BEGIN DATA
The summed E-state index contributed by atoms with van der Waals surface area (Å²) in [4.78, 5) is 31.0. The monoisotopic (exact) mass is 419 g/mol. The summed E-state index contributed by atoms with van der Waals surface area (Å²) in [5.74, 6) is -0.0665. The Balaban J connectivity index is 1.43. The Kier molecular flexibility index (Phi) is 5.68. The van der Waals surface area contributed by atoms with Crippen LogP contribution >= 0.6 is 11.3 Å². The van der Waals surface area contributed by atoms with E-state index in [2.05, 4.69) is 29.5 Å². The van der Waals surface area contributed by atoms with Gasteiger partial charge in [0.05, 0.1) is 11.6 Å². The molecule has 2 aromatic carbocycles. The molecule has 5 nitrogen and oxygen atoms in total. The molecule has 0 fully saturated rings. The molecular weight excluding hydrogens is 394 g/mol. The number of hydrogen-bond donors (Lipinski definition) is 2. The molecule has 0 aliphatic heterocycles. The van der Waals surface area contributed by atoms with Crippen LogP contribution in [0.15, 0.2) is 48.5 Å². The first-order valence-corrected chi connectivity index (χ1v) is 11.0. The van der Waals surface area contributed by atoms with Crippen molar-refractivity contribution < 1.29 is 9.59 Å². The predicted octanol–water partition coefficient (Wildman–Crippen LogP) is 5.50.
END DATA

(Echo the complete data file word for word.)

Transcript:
The summed E-state index contributed by atoms with van der Waals surface area (Å²) in [4.78, 5) is 31.0. The monoisotopic (exact) mass is 419 g/mol. The summed E-state index contributed by atoms with van der Waals surface area (Å²) in [5.74, 6) is -0.0665. The Balaban J connectivity index is 1.43. The Kier molecular flexibility index (Phi) is 5.68. The van der Waals surface area contributed by atoms with Crippen LogP contribution >= 0.6 is 11.3 Å². The van der Waals surface area contributed by atoms with E-state index in [2.05, 4.69) is 29.5 Å². The van der Waals surface area contributed by atoms with Gasteiger partial charge in [0.05, 0.1) is 11.6 Å². The molecule has 2 aromatic carbocycles. The molecule has 5 nitrogen and oxygen atoms in total. The molecule has 0 fully saturated rings. The molecular weight excluding hydrogens is 394 g/mol. The number of hydrogen-bond donors (Lipinski definition) is 2. The molecule has 0 aliphatic heterocycles. The van der Waals surface area contributed by atoms with Crippen LogP contribution in [0.15, 0.2) is 48.5 Å². The first-order valence-corrected chi connectivity index (χ1v) is 11.0. The van der Waals surface area contributed by atoms with Crippen molar-refractivity contribution < 1.29 is 9.59 Å². The predicted octanol–water partition coefficient (Wildman–Crippen LogP) is 5.50.